Clean teeth could keep Alzheimer's at bay

Staying on top of oral health could prevent neurodegenerative diseases

Anna Sharratt 2 minute read February 7, 2020

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You’ve likely been told by your dentist – and not in a nice way – that you should floss more to prevent gum disease. During regular cleanings, mine likes to patronizingly, and rather aggressively, weave a piece of floss between my teeth, implying I don’t know how to do it myself.

But while you may know that bacteria between your teeth can lead to tooth decay, gum disease and bad breath, new research makes a much more sinister connection. The bacteria that cause gum disease may raise the risk of Alzheimer’s Disease, a serious neurological condition that leads to dementia, problems with memory, cognition and behavior.

Research on this is growing. Scientists in one 2019 study, published in the journal Science Advances, found Porphyromonas gingivali, one pathogen that causes gingivitis and periodontitis, in the brains of Alzheimer’s patients. Researchers believe that this bacterium releases toxic elements that encourage the abnormal growth of tau, a protein that interferes with how neurons function in the brain.

“While the connection between disruptions in the normal healthy oral bacteria and infections in the mouth seem obvious to a lot of us, envisioning a link between microorganisms in the mouth and a neurodegenerative disease such as Alzheimer’s Disease may seem a bit far-fetched,” says Dr. Dilani Senadheera, former assistant professor, Faculty of Dentistry at the University of Toronto and now a research assistant professor at Stony Brook University in New York.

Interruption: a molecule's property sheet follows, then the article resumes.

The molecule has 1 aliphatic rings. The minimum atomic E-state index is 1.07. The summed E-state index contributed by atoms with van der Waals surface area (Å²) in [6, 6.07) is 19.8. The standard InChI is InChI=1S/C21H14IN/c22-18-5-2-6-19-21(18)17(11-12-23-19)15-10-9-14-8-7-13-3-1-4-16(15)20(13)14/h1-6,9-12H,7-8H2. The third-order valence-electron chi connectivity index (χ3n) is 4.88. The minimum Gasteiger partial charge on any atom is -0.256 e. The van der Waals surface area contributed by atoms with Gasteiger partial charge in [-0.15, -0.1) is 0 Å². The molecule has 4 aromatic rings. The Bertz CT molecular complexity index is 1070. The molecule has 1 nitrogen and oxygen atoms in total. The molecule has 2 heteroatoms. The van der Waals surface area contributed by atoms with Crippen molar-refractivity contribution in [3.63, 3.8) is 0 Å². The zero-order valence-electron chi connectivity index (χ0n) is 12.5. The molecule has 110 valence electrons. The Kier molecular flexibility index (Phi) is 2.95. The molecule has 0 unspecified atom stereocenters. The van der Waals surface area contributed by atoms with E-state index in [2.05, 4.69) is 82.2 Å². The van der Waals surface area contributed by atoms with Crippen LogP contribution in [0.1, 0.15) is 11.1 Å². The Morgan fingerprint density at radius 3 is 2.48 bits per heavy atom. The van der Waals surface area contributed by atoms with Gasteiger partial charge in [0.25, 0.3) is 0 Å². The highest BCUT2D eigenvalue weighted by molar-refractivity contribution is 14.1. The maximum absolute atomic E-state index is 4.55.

However, she says, there is growing evidence that bacteria implicated in periodontal disease can increase blood levels of C-reactive protein, which causes inflammation in the body.

“It is also possible that the damage to neurons in the brain is caused by the direct invasion of the brain by periodontal pathogens present in dental plaque,” she says. In other words, the bad bacteria might travel.

Researchers are now looking at ways of controlling these bacteria, once they’re established and destructive.

What’s the take-away for the average non-flosser? “Practice regular oral hygiene,” says Dr. Senadheera. And visit a dentist regularly to stay on top of gum disease. She says that catching it when it’s at the gingivitis stage — when your gums are red and irritated — is critical. Waiting until you have bone erosion, excessive bleeding from the gums and tooth loss ­— also known as periodontal disease — is too late.

“People always ignore the mouth,” says Dr. Senadheera. But the implications of these microbes travelling to other areas of the body and inflicting damage are huge.”

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